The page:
The word scrupulous comes from the Latin word scrupulum, which means a small, sharp stone. In ancient Rome, a scruple was a unit of weight measurement. The idea of a small sharp stone represents the persistent pain someone may experience in their everyday life, like the pain of a pebble in someone’s shoe, except they cannot get rid of it.
When people are scrupulous, they want to be exact in the way they conduct themselves either with their religion, their morals or both. Their scrupulous mind targets what matters most to them –their morals and religious beliefs. The constant need to perfectly live their morals and religious beliefs leads them to anxiety, uncertainty, and sometimes depression.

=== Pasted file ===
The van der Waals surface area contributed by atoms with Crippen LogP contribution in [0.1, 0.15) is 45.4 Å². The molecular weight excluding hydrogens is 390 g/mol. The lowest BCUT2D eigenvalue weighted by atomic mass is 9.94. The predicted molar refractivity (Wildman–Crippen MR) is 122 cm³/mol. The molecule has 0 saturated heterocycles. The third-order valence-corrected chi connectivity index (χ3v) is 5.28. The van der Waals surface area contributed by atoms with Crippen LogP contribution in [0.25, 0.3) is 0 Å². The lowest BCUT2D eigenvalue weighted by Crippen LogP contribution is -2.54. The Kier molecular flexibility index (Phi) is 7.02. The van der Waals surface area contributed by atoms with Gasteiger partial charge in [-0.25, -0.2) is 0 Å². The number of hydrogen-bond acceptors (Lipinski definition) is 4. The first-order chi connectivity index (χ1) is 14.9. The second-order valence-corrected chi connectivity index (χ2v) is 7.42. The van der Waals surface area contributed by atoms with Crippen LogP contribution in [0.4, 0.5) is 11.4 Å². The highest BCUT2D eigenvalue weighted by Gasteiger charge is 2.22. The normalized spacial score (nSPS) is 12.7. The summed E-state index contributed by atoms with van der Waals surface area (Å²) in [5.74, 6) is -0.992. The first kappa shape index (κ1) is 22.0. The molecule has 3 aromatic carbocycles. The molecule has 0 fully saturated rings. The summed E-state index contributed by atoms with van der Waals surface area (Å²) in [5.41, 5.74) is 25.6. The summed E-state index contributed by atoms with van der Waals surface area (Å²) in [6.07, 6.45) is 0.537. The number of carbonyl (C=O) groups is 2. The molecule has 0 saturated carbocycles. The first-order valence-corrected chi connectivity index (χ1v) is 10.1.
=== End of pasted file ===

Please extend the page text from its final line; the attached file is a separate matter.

“The details seem so important and so necessary –and indeed they are, but not to the point that they deprive us of peace. Balance is required, and therein lies the real struggle."
FATHER THOMAS M. SANTA
What are some indications a person may be struggling with moral scrupulosity?
- Avoiding anything that triggers the unwanted thoughts, emotions, sensations, and urges that bring up uncertainty regarding their moral behavior.
- Seeking reassurance that they are not as bad as their OCD mind says they are (e.g., asking loved ones, reading information, or mentally going back in time to ensure they actually didn’t do anything wrong).
- Continually criticizing themselves or inflicting physical punishment on themselves for immoral thoughts, past or future immoral misdeeds, or as “motivation” to be a better person.
- Engaging in behaviors that help them remember they did not do anything against their values.